I also spent about 10 minutes discussing this with Head Coach (Past Nor AM DH Champ and World Cup racers) Has had multiple racers on US Ski Team. (They also train adjacent to many National Teams in Europe during the summer) [emphasis added]
They are pushing as hard as they can off the old outside ski up to the new outside ski LTE and beginning the turn on the new outside ski BTE and progressively adding pressure to that ski and adding inside ski later.....
This "stuff" isn't aimed at looking good while freecarving:
So you are doing a totally different transiion than Ligety is.
See the difference you both of your skis are airborne! the flex relax you are talking about is a complelety different transitionthan what Ligety is doing.
I have been trying to tell you this and now you put in photos.
Does your transition look any thing like Ligety's?.. NOPE...because it is not. ....
Now, the montage Atomicman is referencing actually shows poppy, late edge hit skiing and not even the movement patterns that define the drill that some on here are wedded to. We know that poppy skiing can be fun, and still fine skiing. Likewise, were the montage to actually have shown the low-level drill that's useful as one way to get people learning to freecarve, why is it different from what racers do? Well, consider if Ligety, say, didn't ski as he does, and instead took the time to allow his old outside ski to lighten and lift and then to tip it to LEAD the new outside ski into the next turn, while having his torso follow with his skis to ensure a clean start to the cut for the new turn. That's going to burn as much as a quarter of a second on every turn if used as a default movement pattern (there are some cases where you will see this movement pattern used tactically precisely to draw out a turn, but that's a bit high-level), and then the big round turn shape that doesn't project down the hill is going to burn another quarter of a second or more.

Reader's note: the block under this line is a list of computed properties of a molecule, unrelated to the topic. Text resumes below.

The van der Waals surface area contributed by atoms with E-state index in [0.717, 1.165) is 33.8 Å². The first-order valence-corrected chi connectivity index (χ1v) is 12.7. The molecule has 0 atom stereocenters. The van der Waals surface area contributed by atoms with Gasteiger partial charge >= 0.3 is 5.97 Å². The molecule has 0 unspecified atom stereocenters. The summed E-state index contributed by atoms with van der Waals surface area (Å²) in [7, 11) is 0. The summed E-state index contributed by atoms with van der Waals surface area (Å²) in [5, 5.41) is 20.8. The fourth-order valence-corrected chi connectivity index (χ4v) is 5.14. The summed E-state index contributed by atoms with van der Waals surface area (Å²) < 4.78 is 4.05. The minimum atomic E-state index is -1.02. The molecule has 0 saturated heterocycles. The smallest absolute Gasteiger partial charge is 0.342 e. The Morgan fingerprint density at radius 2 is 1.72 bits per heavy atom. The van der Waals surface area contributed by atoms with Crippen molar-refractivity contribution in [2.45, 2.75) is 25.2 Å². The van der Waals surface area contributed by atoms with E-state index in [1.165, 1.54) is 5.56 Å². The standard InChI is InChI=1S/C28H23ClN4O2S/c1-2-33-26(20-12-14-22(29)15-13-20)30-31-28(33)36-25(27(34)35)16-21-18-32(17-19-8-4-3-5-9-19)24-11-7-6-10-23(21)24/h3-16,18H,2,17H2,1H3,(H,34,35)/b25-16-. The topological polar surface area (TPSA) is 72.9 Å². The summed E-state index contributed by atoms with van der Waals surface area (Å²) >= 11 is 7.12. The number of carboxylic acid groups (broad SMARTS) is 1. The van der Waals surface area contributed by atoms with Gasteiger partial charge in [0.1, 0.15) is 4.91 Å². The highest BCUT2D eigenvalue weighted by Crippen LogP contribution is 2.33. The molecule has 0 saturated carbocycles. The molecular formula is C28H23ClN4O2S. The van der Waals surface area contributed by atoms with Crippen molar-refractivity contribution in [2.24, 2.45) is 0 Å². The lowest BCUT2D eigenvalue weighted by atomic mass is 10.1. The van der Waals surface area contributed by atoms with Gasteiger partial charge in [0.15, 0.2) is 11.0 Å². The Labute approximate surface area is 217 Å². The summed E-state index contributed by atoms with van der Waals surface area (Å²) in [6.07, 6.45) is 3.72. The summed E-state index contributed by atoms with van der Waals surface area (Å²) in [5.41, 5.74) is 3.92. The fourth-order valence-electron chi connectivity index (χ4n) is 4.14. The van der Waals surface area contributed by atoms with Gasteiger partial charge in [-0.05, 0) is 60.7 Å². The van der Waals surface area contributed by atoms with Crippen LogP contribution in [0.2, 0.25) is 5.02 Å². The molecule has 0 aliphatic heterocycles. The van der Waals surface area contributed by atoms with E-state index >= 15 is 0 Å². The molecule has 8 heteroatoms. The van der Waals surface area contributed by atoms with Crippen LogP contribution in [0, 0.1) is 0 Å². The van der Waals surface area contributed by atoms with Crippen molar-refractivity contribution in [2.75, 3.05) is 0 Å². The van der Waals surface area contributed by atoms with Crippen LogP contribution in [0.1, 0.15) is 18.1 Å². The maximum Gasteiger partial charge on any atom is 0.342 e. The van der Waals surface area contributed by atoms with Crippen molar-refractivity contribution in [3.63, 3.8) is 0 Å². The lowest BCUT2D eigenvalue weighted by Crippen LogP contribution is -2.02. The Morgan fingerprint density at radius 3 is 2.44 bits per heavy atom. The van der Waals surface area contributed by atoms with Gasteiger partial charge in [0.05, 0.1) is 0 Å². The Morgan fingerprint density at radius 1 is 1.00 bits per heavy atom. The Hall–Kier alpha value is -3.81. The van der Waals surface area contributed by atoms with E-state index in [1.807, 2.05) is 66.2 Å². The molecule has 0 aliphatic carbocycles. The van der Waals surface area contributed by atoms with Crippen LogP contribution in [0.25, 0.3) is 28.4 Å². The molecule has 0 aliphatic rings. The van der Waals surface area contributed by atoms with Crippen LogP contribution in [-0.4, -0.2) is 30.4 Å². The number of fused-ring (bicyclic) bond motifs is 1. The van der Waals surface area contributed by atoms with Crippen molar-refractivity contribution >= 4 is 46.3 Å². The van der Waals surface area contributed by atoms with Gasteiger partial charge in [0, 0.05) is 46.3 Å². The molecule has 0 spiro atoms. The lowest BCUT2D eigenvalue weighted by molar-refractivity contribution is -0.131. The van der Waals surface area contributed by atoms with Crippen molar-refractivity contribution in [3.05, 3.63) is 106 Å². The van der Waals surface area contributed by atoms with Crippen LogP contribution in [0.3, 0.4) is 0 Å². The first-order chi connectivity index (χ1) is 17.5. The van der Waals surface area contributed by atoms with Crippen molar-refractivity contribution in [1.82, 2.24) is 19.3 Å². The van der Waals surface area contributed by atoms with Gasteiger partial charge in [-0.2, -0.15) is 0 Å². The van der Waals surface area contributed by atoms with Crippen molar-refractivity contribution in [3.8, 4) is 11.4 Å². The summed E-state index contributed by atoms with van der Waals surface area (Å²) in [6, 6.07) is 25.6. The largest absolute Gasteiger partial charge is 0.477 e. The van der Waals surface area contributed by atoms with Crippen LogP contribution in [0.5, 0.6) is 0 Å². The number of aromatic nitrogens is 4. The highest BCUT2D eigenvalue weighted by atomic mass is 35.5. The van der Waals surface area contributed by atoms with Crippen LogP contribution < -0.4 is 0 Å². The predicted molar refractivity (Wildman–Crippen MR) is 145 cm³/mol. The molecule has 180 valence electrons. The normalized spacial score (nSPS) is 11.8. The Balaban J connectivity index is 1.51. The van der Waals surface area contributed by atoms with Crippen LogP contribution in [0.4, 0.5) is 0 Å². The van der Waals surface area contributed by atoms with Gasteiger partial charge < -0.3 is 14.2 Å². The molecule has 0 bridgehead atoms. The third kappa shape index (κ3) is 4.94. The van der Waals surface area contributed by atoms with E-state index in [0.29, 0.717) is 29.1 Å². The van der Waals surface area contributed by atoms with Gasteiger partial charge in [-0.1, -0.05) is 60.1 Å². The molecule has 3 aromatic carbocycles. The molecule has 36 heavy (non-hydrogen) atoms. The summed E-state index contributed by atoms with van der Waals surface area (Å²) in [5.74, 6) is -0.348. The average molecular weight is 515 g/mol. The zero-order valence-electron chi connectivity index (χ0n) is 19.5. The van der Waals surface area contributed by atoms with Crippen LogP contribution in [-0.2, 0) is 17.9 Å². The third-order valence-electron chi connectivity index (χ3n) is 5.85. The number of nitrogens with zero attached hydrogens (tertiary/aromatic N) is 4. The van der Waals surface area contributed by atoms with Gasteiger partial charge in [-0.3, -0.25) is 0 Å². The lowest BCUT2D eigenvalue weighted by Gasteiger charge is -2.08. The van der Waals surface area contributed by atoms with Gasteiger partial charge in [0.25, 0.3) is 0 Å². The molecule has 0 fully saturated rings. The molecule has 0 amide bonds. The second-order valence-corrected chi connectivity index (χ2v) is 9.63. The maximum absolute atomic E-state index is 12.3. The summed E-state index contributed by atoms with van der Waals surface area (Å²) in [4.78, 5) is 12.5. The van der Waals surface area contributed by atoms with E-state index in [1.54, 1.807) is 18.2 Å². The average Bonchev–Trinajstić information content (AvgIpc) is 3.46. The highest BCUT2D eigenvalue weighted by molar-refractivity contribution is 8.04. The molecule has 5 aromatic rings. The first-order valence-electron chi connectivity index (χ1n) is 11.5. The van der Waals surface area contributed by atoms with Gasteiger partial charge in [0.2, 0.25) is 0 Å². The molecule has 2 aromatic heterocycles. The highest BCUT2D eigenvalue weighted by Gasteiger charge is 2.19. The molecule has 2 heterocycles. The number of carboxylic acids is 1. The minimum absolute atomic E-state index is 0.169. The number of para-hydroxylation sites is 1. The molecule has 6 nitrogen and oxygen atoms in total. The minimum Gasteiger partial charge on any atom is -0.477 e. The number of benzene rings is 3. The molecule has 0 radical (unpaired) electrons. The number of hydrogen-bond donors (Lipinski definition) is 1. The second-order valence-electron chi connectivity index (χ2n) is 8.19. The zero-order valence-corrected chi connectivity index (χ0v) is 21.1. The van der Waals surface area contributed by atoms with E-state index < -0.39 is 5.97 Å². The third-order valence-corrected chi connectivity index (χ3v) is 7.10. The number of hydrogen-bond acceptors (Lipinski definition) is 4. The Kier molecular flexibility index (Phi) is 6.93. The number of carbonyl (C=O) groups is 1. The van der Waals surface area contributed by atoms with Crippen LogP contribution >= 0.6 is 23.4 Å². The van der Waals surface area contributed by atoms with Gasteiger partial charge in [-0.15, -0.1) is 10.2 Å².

For a free carver, where time doesn't matter, none of this really matters unless you are in demanding terrain, are on a crowded slope, or have other performance demands inconsistent with this kind of freecarving movement pattern. But, there's a reason it's counter to the actual words of for instance Ligety, the US coaches, the Austrian coaches, etc. etc, etc. While it doesn't "matter" for someone who doesn't race, I do note however that the preoccupation with "float" held by some with a drill-based freecarve focus is to free the skis to pivot into the new turn, and that learning to have pressure on the skis at low edge angles will in fact make freecarving more solid and more versatile as well.
Some may be surprised that the best racers in the world don't even spend all their time working solely on carving, but facts is facts and for instance working on drifting into a carve and drifting out again is boring and, to me, candidly unaesthetic, but part of the critical work of producing well-rounded racers (or skiers). Racers get forward, racers get back, racers want to keep pressure as much as possible through the turn, racers don't want or need to carve every turn either. These are basic facts which can be seen easily during training.